Electroacupuncture restores hippocampal synaptic plasticity via modulation of 5-HT receptors in a rat model of depression
JournalBrain Research Bulletin
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AbstractObjective: The study aimed to determine the effect of electroacupuncture (EA) on Wistar Kyoto (WKY) depressive model rats and explore the possible mechanism of EA on hippocampal CA1 region neuronal synaptic plasticity. Methods: The male WKY rats were randomized to three experimental groups (EA, Sham EA, and Model group, n = 8/group), and Wistar rats as the normal control group (n = 8). EA treatment was administered once daily for 3 weeks at acupuncture points Baihui (GV20) and Yintang (EX-HN3). In the Sham EA group, acupuncture needles were inserted superficially into the acupoints without electrical stimulation. On day 21, the forced swimming test (FST), open field test (OFT) and sucrose preference test (SPT) were conducted. After the behavioral tests, long-term potentiation (LTP) was evoked at Schaffer collateral-CA1 synapses in hippocampal slices in vitro by electrophysiological recording, 5-HTT, 5-HT1A and 5-HT1 B protein levels in the hippocampus CA1 region were examined by using Western blot. Result: EA significantly decreased immobility in FST and improved sucrose intake compared with the Sham EA and Model groups. The center time and total move time in OFT were significantly increased in the EA group compared to the Model group. Compared with those of the Sham EA and Model groups, the fEPSP slope of the EA group increased significantly, and the LTP induction was successful. EA significantly decreased 5-HTT protein expression in the hippocampus CA1 region in comparison to the Sham EA and Model groups. Additionally, EA down regulated the 5-HT1A protein expression in the hippocampus CA1 region in comparison to the Sham EA group. Conclusion: EA could ameliorate depressive-like behaviors by restoring hippocampus CA1 synaptic plasticity, which might be mainly mediated by regulating 5-HT receptor levels. Copyright 2018 The Authors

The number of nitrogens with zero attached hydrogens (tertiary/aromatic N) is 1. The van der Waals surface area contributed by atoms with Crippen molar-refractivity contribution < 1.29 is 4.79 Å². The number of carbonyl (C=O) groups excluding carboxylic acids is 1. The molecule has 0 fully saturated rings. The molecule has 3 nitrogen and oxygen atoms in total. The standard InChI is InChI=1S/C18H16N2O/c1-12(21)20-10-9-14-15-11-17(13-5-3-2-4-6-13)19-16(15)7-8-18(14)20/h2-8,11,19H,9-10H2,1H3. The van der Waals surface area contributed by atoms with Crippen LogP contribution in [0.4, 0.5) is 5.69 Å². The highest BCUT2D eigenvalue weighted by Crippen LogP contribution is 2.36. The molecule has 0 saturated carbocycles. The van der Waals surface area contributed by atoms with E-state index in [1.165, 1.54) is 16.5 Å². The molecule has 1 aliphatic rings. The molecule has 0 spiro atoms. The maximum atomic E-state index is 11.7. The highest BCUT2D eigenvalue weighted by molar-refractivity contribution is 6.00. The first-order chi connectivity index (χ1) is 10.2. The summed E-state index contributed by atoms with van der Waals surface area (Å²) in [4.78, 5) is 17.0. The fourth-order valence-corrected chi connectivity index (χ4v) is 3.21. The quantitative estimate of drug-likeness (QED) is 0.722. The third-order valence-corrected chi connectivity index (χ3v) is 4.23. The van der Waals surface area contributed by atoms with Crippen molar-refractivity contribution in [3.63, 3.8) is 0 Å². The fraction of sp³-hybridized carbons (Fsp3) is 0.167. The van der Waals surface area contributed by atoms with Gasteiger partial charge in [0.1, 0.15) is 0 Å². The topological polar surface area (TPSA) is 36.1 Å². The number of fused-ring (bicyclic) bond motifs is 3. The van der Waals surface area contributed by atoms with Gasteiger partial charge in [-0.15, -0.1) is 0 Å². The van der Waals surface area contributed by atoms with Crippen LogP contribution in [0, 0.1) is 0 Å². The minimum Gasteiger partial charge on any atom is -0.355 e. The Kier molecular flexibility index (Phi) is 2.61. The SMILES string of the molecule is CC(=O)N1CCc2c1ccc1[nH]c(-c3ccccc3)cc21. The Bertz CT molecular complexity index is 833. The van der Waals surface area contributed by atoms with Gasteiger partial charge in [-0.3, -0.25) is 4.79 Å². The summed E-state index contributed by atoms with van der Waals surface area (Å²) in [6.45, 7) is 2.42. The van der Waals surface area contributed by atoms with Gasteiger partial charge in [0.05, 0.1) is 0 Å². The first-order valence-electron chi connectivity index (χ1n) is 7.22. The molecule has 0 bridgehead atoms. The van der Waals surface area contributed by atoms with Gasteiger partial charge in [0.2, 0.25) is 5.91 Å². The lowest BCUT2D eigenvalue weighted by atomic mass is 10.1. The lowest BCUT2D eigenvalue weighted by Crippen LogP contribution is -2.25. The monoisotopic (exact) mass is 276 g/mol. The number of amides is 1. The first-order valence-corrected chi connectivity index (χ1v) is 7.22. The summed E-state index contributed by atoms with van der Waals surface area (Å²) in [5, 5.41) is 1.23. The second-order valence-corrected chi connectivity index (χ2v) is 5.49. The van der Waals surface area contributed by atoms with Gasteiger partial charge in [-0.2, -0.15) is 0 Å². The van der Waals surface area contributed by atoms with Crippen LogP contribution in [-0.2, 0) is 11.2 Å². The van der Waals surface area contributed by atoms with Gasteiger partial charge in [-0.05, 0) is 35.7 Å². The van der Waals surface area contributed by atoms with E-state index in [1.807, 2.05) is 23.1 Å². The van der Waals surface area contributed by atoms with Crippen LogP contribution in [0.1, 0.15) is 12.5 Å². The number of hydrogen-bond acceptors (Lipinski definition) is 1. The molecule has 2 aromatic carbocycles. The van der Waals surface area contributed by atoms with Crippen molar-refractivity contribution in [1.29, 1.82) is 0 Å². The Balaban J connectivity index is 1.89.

SponsorsThis study was partly supported by a grant awarded by the National Natural Science Foundation of China (No 81704145 ), and supported by Shanghai Hospital Development Center (No SHDC12016124 ).
Identifier to cite or link to this itemhttps://www.scopus.com/inward/record.uri?eid=2-s2.0-85044172098&doi=10.1016%2fj.brainresbull.2018.03.004&partnerID=40&md5=97972e405ff207963033c538640081d8; http://hdl.handle.net/10713/9422